5. Now pick one big assumption.

How do you decide which one is the most important assumption?

If you are doing this within your organization (say as a team exercise):

1. Write up one assumption on one sticky note

2. Now paste those sticky notes on the2x2 impact/uncertainty matrix (see figure below).

Here is the impact/uncertainty matrix:

Impact/Uncertainity matrix
Fig: Impact/Uncertainity matrix

Focus on those assumptions that are on the north east (quadrant with high-high). Those are your riskiest assumptions.

I like to think of these assumptions as cards in stacked cards:

Balanced pack of cards

Pull any card at the top of the stack and your stack might holdup. Pull any card from the bottom and your house of cards collapses.

The base is the customer, the channels. More often than not, these are the ones that fail.

The bigger you are, the more optimistic you will be. Your optimism on go to market capability & customer loyalty will be through the roof. That is where you might fail since you will sit in an echo chamber with your customers, channels and market.

Bottom line find those assumptions that are going to have a very high impact.

Now write this assumption on the reverse side of your A4 sheet.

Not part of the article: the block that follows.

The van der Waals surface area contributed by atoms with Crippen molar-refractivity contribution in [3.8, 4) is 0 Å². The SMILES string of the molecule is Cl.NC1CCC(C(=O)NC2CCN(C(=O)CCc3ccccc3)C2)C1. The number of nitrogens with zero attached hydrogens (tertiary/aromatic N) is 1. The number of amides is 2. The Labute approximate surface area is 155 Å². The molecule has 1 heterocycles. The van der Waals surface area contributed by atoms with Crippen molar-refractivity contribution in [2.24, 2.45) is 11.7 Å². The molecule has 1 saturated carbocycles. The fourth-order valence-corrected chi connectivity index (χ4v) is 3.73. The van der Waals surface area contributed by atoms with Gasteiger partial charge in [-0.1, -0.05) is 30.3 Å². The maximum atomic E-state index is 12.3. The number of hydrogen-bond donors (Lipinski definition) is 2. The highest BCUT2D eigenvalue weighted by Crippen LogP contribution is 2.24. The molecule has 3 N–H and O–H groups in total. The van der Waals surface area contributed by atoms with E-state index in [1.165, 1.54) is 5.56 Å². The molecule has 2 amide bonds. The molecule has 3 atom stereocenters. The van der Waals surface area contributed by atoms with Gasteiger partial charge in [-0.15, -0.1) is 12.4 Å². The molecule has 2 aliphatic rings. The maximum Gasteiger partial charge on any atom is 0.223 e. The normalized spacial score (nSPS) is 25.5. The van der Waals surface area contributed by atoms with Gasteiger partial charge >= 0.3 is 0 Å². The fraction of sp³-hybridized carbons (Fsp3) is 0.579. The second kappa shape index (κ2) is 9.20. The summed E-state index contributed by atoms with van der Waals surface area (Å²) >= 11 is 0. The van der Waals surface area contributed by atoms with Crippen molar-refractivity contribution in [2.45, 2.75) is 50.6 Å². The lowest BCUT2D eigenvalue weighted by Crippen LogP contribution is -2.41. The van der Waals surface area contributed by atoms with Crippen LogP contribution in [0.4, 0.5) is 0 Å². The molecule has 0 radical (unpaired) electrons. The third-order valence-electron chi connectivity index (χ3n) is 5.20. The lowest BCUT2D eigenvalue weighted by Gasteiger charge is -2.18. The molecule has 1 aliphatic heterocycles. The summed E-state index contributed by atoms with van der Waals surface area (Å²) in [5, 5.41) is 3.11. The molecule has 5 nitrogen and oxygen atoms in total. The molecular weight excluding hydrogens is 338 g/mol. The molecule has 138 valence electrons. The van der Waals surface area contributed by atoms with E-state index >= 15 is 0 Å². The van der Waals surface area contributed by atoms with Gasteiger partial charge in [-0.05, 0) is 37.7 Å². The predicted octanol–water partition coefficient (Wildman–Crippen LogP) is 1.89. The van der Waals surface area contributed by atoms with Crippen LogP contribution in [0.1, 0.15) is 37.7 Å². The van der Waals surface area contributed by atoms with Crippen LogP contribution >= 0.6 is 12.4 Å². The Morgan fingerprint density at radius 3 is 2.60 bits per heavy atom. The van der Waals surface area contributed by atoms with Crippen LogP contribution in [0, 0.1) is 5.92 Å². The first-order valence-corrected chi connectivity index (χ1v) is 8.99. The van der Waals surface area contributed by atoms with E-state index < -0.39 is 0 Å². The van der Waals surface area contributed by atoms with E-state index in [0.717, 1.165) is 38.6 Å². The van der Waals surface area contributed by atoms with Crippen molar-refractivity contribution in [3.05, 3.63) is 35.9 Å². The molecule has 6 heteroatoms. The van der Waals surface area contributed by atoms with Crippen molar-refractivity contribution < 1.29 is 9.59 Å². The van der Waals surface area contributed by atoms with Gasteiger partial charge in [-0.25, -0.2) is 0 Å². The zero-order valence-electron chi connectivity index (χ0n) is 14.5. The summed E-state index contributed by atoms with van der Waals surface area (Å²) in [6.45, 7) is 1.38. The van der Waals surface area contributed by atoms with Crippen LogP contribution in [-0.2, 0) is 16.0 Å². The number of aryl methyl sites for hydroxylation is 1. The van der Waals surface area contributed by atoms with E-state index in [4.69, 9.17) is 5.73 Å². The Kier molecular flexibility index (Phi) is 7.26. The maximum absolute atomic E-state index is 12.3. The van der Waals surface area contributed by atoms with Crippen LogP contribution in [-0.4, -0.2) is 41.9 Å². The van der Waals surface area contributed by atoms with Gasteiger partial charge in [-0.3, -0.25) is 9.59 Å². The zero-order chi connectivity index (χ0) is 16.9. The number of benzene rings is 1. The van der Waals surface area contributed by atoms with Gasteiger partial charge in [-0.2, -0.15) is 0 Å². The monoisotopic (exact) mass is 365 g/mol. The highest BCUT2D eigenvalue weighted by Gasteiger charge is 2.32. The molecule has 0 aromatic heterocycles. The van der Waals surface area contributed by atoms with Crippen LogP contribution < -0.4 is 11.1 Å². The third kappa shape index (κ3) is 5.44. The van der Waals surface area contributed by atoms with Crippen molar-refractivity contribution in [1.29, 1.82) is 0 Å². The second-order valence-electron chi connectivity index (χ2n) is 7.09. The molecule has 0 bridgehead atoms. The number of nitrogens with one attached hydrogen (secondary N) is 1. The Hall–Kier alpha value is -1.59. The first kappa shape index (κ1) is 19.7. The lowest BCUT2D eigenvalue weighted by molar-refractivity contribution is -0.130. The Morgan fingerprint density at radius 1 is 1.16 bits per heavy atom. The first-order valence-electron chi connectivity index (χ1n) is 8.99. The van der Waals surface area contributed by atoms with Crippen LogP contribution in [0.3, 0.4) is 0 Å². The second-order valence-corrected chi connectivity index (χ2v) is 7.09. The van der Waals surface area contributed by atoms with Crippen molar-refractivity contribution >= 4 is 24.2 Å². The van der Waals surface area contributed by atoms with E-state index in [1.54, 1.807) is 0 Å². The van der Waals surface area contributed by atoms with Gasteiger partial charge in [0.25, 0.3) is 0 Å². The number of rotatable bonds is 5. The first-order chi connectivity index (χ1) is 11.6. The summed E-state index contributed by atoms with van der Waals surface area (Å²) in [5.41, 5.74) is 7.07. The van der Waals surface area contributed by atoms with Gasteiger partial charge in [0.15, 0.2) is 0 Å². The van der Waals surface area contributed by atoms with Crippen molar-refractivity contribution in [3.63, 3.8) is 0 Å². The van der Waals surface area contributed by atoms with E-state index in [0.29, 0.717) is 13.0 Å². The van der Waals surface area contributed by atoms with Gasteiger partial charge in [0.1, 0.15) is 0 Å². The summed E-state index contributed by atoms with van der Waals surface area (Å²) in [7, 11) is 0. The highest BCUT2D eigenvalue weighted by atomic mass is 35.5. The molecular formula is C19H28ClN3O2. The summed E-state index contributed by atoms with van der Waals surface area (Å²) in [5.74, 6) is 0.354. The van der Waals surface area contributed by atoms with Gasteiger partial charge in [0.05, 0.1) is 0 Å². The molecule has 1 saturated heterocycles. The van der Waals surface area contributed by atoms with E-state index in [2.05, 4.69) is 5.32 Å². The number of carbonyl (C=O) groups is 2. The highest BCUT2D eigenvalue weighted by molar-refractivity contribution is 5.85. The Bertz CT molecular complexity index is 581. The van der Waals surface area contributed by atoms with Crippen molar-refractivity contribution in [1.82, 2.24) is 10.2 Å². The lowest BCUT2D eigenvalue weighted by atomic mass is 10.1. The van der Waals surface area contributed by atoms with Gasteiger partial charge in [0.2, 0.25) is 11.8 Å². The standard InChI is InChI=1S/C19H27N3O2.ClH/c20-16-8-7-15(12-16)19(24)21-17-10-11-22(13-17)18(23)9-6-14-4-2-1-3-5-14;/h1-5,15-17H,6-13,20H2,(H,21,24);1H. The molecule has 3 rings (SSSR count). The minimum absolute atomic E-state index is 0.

Step 3: Ideate tests:

1. We use a library of experiment patterns along the "Truthcurve"(Hat tip: Book "Testing with Humans", link at end of article). Believability and effort form the axis of the Truth curve

2. You could think of these experiments as fidelity. Usually higher the fidelity, more the believability

3. For your reference, I sketched some examples of companies that have used these experiment patterns to test their business models

Experiment patterns with some examples
Fig: Experiment patterns with some examples

Use Crazy 6s to ideate. We don't test everything. This is not some statistical exercise. You wont have time for any nonsense- your innovation initiative will die before you do all that.

So therefore we hunker down to identify that one or two experiments that you can run.

The pattern library is an assistant, a framework to inspire you - go crazy with experiments when brainstorming, while minimizing effort. Do not get pedantic with the means here.

The big idea is : How can we learn what breaks this business in half the time with half the effort?

Interesting examples:

1. Have a payment page, where the customer can leave his credit card and when he clicks on buy, do NOT fulfil. You are creating intentional friction ,to see if there is enough value for user to take action.

2. Elliot Sussel was at TaxiMagic which was founded in 2008. For frame of reference, Uber was founded in 2009. There were dime a dozen taxi apps during that time. His explanation on what should have been done(and NOT experimented) was interesting.

3. Dropbox tested its hypothesis by creating an explainer video and posting it to Digg(Landing page + promotional material). With about 75000(?) signups for beta (up from 5000) they knew that there was a need.

4. Zappos experimented with Wizard of Oz in early days. They would go to local stores, take photos of shoes and put them online. When customers paid, the same shoes were purchased from local stores & shipped under the Zappos brand. From a customer experience perspective customer did not care.